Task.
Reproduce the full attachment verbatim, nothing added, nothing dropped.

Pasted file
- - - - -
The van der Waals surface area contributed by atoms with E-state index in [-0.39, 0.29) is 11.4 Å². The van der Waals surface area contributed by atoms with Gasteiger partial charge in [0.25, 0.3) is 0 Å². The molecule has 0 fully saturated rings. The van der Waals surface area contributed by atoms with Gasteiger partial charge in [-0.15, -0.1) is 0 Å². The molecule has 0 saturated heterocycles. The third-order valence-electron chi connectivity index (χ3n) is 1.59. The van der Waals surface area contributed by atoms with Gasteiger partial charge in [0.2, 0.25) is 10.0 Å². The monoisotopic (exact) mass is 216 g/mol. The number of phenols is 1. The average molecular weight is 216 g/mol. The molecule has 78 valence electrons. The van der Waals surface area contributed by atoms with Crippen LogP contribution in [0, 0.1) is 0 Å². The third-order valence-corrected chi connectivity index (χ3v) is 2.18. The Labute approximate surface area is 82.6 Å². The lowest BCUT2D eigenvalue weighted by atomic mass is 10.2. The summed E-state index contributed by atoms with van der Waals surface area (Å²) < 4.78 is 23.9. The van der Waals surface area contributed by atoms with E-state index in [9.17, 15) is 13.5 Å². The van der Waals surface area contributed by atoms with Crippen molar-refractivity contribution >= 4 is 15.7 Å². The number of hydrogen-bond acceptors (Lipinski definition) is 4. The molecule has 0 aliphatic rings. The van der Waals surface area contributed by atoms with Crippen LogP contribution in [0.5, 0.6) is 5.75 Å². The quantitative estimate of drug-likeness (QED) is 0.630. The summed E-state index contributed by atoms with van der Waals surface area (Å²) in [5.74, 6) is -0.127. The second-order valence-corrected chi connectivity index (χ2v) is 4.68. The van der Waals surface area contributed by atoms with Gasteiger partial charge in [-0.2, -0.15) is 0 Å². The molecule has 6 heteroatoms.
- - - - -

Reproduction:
The van der Waals surface area contributed by atoms with E-state index in [-0.39, 0.29) is 11.4 Å². The van der Waals surface area contributed by atoms with Gasteiger partial charge in [0.25, 0.3) is 0 Å². The molecule has 0 fully saturated rings. The van der Waals surface area contributed by atoms with Gasteiger partial charge in [-0.15, -0.1) is 0 Å². The molecule has 0 saturated heterocycles. The third-order valence-electron chi connectivity index (χ3n) is 1.59. The van der Waals surface area contributed by atoms with Gasteiger partial charge in [0.2, 0.25) is 10.0 Å². The monoisotopic (exact) mass is 216 g/mol. The number of phenols is 1. The average molecular weight is 216 g/mol. The molecule has 78 valence electrons. The van der Waals surface area contributed by atoms with Crippen LogP contribution in [0, 0.1) is 0 Å². The third-order valence-corrected chi connectivity index (χ3v) is 2.18. The Labute approximate surface area is 82.6 Å². The lowest BCUT2D eigenvalue weighted by atomic mass is 10.2. The summed E-state index contributed by atoms with van der Waals surface area (Å²) < 4.78 is 23.9. The van der Waals surface area contributed by atoms with E-state index in [9.17, 15) is 13.5 Å². The van der Waals surface area contributed by atoms with Crippen molar-refractivity contribution >= 4 is 15.7 Å². The number of hydrogen-bond acceptors (Lipinski definition) is 4. The molecule has 0 aliphatic rings. The van der Waals surface area contributed by atoms with Crippen LogP contribution in [0.5, 0.6) is 5.75 Å². The quantitative estimate of drug-likeness (QED) is 0.630. The summed E-state index contributed by atoms with van der Waals surface area (Å²) in [5.74, 6) is -0.127. The second-order valence-corrected chi connectivity index (χ2v) is 4.68. The van der Waals surface area contributed by atoms with Gasteiger partial charge in [-0.2, -0.15) is 0 Å². The molecule has 6 heteroatoms.